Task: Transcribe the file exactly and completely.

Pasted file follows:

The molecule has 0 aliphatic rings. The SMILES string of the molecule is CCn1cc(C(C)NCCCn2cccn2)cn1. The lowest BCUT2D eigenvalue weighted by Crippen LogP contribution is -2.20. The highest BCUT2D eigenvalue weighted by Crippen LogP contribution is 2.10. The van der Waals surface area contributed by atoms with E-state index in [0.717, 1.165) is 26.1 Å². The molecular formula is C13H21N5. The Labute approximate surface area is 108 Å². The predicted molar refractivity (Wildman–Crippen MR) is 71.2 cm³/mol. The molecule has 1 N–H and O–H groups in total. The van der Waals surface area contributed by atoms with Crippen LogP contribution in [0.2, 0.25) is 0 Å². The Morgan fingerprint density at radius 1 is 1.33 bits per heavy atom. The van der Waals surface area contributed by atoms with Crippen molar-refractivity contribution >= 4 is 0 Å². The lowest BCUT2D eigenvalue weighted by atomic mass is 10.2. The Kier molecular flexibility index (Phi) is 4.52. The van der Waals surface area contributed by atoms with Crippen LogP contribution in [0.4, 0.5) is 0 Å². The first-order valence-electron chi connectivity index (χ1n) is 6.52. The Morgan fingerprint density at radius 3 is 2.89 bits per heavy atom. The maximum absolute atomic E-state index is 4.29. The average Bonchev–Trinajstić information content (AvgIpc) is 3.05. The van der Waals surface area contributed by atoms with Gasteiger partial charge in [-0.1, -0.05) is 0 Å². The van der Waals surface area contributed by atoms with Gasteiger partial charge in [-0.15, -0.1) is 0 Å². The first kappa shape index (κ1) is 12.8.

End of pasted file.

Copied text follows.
The molecule has 0 aliphatic rings. The SMILES string of the molecule is CCn1cc(C(C)NCCCn2cccn2)cn1. The lowest BCUT2D eigenvalue weighted by Crippen LogP contribution is -2.20. The highest BCUT2D eigenvalue weighted by Crippen LogP contribution is 2.10. The van der Waals surface area contributed by atoms with E-state index in [0.717, 1.165) is 26.1 Å². The molecular formula is C13H21N5. The Labute approximate surface area is 108 Å². The predicted molar refractivity (Wildman–Crippen MR) is 71.2 cm³/mol. The molecule has 1 N–H and O–H groups in total. The van der Waals surface area contributed by atoms with Crippen LogP contribution in [0.2, 0.25) is 0 Å². The Morgan fingerprint density at radius 1 is 1.33 bits per heavy atom. The van der Waals surface area contributed by atoms with Crippen molar-refractivity contribution >= 4 is 0 Å². The lowest BCUT2D eigenvalue weighted by atomic mass is 10.2. The Kier molecular flexibility index (Phi) is 4.52. The van der Waals surface area contributed by atoms with Crippen LogP contribution in [0.4, 0.5) is 0 Å². The first-order valence-electron chi connectivity index (χ1n) is 6.52. The Morgan fingerprint density at radius 3 is 2.89 bits per heavy atom. The maximum absolute atomic E-state index is 4.29. The average Bonchev–Trinajstić information content (AvgIpc) is 3.05. The van der Waals surface area contributed by atoms with Gasteiger partial charge in [-0.1, -0.05) is 0 Å². The van der Waals surface area contributed by atoms with Gasteiger partial charge in [-0.15, -0.1) is 0 Å². The first kappa shape index (κ1) is 12.8.